Final histologic sections of the excised esophageal mass show a submucosal proliferation of spindle cells with elongated nuclei with bland nuclear features (Figures 2,3). There are numerous admixed reactive lymphoid follicles. Focally, there is a suggestion of Verocay body formation (Figure 4). Antoni A and B tissue types are also visible in these sections. Immunohistochemical stains demonstrate that these spindle cells stain with S100 (Figure 5) and SOX-10. Stains for CD34, CD117, Actin, AE1/AE3, Desmin, and DOG-1 are negative within the spindle cells. The negative reactivity for CD34 and CD117 rules out a gastrointestinal stromal tumor (GIST) and negativity for Actin and Desmin stains distinguishes the tumor from the more common leiomyoma. A stain for STAT6 is negative and a stain for neurofilament does not highlight axon within the lesion. Overall these findings are diagnostic for Schwannoma. There are no features to suggest malignancy.

Discussion

Esophageal schwannoma is a rare tumor and is even more rarely malignant. A search of the literature reveals approximately 30 cases with only 4 neoplasms among those reported. Additionally, only two of these rare tumors have been reported to demonstrate lymph node metastasis [2].

This patient is only 46 years old, younger than the typical presentation, and is female, a significantly predominant selector. She is also Caucasian, with one study reporting 64% of these tumors were found in the Asian population [3]. These tumors typically present in the 5th to 6th decade in life with the youngest reported case in a 22 year old Asian male [4].

Although dysphagia and dyspnea (caused by compression of the esophagus and trachea, respectively) are frequent symptoms of this, and other esophageal tumors, symptoms such as chest pain, stridor, hematemesis, and cough have also been reported.

Radiologically, these tumors are indistinguishable from other, more malignant esophageal tumors and diagnosis must be made histologically. As described above, these tumors will demonstrate haphazardly arranged bundles of bland spindle cells with elongated nuclei and axons missing on neurofilament stains and the tumor will lack signs of necrosis or mitotic activity. Histologically, Antoni A tissue demonstrates this palisading cellular arrangement and associated Verocay bodies reflecting prominence of an extracellular matrix and secretion of laminin. Antoni B tissue is more loosely organized and most likely reflects degenerated Antoni A tissue [5].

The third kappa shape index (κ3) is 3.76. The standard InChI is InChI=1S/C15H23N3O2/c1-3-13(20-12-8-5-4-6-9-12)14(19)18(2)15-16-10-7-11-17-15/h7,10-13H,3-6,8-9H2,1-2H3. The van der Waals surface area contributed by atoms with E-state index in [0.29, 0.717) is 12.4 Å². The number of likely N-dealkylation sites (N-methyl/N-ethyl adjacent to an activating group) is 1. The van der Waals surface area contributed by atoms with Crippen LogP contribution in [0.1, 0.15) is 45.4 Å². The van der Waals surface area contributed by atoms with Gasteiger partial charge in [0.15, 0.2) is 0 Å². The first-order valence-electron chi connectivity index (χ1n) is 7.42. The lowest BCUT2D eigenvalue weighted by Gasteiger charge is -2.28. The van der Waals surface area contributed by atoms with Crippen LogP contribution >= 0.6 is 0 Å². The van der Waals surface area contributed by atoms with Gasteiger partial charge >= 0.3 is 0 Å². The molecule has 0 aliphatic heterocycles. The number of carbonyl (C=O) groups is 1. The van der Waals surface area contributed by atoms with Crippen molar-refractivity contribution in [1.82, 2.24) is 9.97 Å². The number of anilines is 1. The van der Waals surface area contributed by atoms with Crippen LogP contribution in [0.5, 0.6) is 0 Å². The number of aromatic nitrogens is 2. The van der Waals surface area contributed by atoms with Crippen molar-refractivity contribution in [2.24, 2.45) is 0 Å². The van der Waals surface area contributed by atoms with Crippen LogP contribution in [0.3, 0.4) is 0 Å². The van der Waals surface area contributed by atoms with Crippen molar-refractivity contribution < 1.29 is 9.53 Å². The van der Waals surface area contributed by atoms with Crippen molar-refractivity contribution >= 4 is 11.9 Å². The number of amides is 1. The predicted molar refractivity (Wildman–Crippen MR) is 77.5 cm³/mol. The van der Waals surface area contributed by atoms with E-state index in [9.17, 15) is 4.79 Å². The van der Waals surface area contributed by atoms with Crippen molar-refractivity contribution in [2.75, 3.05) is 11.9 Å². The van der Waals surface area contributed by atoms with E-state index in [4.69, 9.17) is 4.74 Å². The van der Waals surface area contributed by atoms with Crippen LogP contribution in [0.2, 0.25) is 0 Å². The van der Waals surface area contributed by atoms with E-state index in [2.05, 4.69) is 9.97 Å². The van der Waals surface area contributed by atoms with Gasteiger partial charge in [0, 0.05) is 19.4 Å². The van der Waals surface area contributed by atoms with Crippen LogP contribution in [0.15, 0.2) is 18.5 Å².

Stains S100 and SOX-10 will be positive and other classic markers such as CD34 and CD1117 must be negative. STAT6 immunohistochemistry, a reliable surrogate for detection of the NAB2-STAT6 fusion gene seen in solitary fibrous tumors, must also be negative. Negative markers for smooth muscle (Actin, Desmin) and negative melan-A will differentiate the tumor from the more common leiomyoma, and melanoma, respectively [6].

Chemotherapy and radiation are ineffective for schwannomas and surgical enucleation is the only treatment. Video-assisted thoracoscopic excision is recommended for tumors less than 2 cm in size [7], although one study used a VATS approach where the mean tumor size was 3 cm [8,9]. Larger tumors typically require esophagectomy with esophago-gastrostomy. In this case only a small portion of the tumor was adherent to the esophagus and primary excision and repair was possible.

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© 2019 Poa L, et al. This is an open-access article distributed under the terms of the Creative Commons Attribution License, which permits unrestricted use, distribution, and reproduction in any medium, provided the original author and source are credited.